Externally, there’s other challenges our league faces on a yearly basis – field availability. When you drive around our beautiful city and see the hundreds of fields in our great city parks, the vast majority of them are not equipped for baseball. Baseball, unlike softball, must be played on a field with an elevated pitcher’s mound. This makes open baseball fields a rarity.

We’ve had seasons where a league member had to physically drive every Friday to pay for that weekend’s reservation slots, hoping they were not already booked by a little league practice or a father holding an entire field for 3 hours for a private pitching lesson for his kid. Thankfully, through years of building relationships with numerous Los Angeles city parks and adjacent cities like Pasadena, Glendale and especially Burbank, we have been able to secure long term reservations. However, there’s still dozens of city fields that are essentially held hostage by leagues who have been grandfathered into their particular rental times in perpetuity, which makes smaller and newer leagues like ours fighting for the leftovers.

Our members have been extremely understanding and flexible to change their schedules based on field availability. Seeing the same faces come out year after year is confirmation that all the time and effort put into the process is worth it.

Please tell us about Los Angeles Baseball Federation (LABF).
What makes the LABF unique is the low barrier to entry. We are not a league of D1 graduates reliving their glory days. We are a group of creatives, musicians, comedians, filmmakers and a lot of lawyers for an unknown reason, whose passion for the game goes beyond watching The Dodgers at Chavez Ravine – we need to play.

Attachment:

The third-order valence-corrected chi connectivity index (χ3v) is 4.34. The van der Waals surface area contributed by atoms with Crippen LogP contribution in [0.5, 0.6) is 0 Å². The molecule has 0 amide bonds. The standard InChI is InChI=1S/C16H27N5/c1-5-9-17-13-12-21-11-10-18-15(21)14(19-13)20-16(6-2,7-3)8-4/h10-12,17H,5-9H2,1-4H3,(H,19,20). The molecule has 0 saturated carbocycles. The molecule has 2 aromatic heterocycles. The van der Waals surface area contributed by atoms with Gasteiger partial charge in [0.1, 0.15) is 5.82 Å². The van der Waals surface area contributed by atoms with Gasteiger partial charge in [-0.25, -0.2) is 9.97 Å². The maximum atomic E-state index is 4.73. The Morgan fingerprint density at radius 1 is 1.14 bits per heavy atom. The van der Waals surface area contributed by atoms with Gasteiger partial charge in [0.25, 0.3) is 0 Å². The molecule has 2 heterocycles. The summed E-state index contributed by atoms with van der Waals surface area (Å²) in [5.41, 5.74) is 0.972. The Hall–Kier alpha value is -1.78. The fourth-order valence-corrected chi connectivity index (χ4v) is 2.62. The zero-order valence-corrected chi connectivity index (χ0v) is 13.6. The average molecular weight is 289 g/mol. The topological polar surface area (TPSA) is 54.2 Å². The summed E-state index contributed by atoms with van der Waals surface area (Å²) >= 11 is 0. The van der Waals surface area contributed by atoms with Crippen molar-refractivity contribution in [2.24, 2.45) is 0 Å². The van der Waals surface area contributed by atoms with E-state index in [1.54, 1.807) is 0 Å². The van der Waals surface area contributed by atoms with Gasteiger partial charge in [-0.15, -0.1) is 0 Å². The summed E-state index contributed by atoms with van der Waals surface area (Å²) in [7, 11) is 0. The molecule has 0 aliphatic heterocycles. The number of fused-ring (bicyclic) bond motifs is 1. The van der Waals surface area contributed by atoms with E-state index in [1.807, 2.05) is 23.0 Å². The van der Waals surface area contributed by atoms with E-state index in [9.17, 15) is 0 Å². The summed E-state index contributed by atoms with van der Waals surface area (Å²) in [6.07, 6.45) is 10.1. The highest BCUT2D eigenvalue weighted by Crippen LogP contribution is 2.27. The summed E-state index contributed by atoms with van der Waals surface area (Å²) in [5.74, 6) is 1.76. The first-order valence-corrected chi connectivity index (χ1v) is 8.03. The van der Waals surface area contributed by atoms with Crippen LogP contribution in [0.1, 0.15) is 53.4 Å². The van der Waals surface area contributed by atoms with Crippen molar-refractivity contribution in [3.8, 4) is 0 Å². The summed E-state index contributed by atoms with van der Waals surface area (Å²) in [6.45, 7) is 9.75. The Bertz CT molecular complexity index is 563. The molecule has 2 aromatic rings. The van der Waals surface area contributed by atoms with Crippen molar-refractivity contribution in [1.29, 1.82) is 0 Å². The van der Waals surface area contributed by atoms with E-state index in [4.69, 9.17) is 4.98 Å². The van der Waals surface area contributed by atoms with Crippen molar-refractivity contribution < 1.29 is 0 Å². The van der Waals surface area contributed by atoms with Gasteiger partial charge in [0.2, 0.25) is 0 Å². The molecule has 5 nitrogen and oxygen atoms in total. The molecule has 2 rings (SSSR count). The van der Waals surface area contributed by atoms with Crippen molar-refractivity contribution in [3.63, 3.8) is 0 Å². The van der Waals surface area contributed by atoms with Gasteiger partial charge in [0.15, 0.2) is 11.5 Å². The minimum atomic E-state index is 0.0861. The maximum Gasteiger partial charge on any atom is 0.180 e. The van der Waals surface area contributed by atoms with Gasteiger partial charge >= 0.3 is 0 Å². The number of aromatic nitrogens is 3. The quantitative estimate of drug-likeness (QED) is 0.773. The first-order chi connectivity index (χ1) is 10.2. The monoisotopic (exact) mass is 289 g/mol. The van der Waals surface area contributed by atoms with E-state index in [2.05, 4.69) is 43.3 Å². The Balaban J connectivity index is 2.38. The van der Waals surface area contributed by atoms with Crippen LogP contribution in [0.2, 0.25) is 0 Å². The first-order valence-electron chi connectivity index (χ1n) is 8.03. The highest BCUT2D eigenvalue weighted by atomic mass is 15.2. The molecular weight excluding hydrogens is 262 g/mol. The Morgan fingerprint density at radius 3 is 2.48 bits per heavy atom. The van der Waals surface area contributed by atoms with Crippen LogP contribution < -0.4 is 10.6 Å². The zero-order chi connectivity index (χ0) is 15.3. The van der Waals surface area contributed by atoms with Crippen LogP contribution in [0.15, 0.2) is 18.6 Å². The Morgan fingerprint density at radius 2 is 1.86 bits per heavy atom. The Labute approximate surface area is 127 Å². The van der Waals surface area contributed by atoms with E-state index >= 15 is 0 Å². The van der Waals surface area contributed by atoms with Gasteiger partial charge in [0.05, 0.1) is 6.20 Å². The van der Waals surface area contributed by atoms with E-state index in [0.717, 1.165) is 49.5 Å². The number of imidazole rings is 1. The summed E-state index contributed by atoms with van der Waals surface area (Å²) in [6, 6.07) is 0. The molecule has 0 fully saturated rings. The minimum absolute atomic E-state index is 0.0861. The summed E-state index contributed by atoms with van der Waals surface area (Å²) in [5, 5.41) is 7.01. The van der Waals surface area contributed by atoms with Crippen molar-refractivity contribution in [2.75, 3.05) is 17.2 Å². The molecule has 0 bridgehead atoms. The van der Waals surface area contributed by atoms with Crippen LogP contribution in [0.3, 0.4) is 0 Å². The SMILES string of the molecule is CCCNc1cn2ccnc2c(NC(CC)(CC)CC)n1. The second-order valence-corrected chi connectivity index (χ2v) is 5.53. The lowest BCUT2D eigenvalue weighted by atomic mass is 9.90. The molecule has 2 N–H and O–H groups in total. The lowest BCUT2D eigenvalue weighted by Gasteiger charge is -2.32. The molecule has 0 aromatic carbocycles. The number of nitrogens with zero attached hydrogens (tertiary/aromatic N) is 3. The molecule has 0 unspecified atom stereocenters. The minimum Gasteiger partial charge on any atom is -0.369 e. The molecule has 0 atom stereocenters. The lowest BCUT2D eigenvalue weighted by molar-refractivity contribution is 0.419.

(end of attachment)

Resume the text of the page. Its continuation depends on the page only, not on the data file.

When my wife, who also plays in the league, tells new acquaintances she plays baseball, they always correct her – “oh, you mean softball.” There’s a stigma against women playing baseball and we are proud to break that.

As a company, our goal is to bring baseball to those who love playing, no matter what their background and do it affordably with a healthy balance of competition and fun.

Is our city a good place to do what you do?
Los Angeles is a unique city due to our ability to offer baseball year-round. Also, our diverse communities which all have deep roots in baseball can use this sport as a way to unite around similarities and then share and learn from our differences. There will always be a huge market for baseball here, but the challenge of keeping adult sports thriving is in the hands of the city themselves.

Last year, Los Angeles raised the price of field rentals and now requires an additional hourly payment to park employees should you want to play on Sundays. While we understand that the city has their own budgetary needs, exponential fee increases like these make it very difficult to keep our prices low.

Los Angeles is teetering on pricing out low-income individuals and families from participating in recreational activities with these price increases. Being a non-profit does not exempt you from these fees either. Looking into the future, hopefully there’s more of a balance placed on field pricing and availability to ensure leagues like ours can continue to exist.


  • LABF Winter League gets you 4 months of baseball for merely $50
  • The LABF regular season is currently $125 for players to join

Contact Info:

Image Credit:
Loren Semmens & Rohan Ali